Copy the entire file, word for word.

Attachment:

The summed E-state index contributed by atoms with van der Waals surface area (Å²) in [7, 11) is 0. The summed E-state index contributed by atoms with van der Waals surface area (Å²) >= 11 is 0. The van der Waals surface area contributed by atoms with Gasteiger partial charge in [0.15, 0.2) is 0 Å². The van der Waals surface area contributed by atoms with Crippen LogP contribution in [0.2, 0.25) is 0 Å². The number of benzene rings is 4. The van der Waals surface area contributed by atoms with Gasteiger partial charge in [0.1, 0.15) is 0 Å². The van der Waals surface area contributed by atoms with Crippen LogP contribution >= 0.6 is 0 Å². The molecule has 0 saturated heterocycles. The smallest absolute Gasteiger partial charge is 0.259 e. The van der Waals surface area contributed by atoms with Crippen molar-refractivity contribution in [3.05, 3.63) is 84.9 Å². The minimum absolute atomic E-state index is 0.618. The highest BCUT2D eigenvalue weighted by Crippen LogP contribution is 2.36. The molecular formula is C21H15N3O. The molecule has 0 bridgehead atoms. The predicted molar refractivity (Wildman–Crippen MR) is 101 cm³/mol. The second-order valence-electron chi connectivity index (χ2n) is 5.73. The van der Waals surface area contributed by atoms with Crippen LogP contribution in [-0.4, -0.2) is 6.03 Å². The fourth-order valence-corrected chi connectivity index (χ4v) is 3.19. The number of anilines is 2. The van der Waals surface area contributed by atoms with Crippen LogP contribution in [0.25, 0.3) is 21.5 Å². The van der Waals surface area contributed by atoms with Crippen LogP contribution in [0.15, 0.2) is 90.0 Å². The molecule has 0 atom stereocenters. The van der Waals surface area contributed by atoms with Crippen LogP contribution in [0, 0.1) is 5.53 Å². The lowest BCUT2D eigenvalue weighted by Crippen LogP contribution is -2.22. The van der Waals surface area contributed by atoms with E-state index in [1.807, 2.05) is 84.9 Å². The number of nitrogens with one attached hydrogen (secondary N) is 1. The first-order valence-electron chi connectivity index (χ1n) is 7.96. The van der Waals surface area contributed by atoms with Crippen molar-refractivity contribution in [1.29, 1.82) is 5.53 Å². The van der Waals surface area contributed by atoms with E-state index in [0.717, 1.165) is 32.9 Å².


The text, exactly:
The summed E-state index contributed by atoms with van der Waals surface area (Å²) in [7, 11) is 0. The summed E-state index contributed by atoms with van der Waals surface area (Å²) >= 11 is 0. The van der Waals surface area contributed by atoms with Gasteiger partial charge in [0.15, 0.2) is 0 Å². The van der Waals surface area contributed by atoms with Crippen LogP contribution in [0.2, 0.25) is 0 Å². The number of benzene rings is 4. The van der Waals surface area contributed by atoms with Gasteiger partial charge in [0.1, 0.15) is 0 Å². The van der Waals surface area contributed by atoms with Crippen LogP contribution >= 0.6 is 0 Å². The molecule has 0 saturated heterocycles. The smallest absolute Gasteiger partial charge is 0.259 e. The van der Waals surface area contributed by atoms with Crippen molar-refractivity contribution in [3.05, 3.63) is 84.9 Å². The minimum absolute atomic E-state index is 0.618. The highest BCUT2D eigenvalue weighted by Crippen LogP contribution is 2.36. The molecular formula is C21H15N3O. The molecule has 0 bridgehead atoms. The predicted molar refractivity (Wildman–Crippen MR) is 101 cm³/mol. The second-order valence-electron chi connectivity index (χ2n) is 5.73. The van der Waals surface area contributed by atoms with Crippen LogP contribution in [-0.4, -0.2) is 6.03 Å². The fourth-order valence-corrected chi connectivity index (χ4v) is 3.19. The number of anilines is 2. The van der Waals surface area contributed by atoms with Crippen LogP contribution in [0.25, 0.3) is 21.5 Å². The van der Waals surface area contributed by atoms with Crippen LogP contribution in [0.15, 0.2) is 90.0 Å². The molecule has 0 atom stereocenters. The van der Waals surface area contributed by atoms with Crippen LogP contribution in [0, 0.1) is 5.53 Å². The lowest BCUT2D eigenvalue weighted by Crippen LogP contribution is -2.22. The van der Waals surface area contributed by atoms with E-state index in [1.807, 2.05) is 84.9 Å². The number of nitrogens with one attached hydrogen (secondary N) is 1. The first-order valence-electron chi connectivity index (χ1n) is 7.96. The van der Waals surface area contributed by atoms with Crippen molar-refractivity contribution in [1.29, 1.82) is 5.53 Å². The van der Waals surface area contributed by atoms with E-state index in [0.717, 1.165) is 32.9 Å².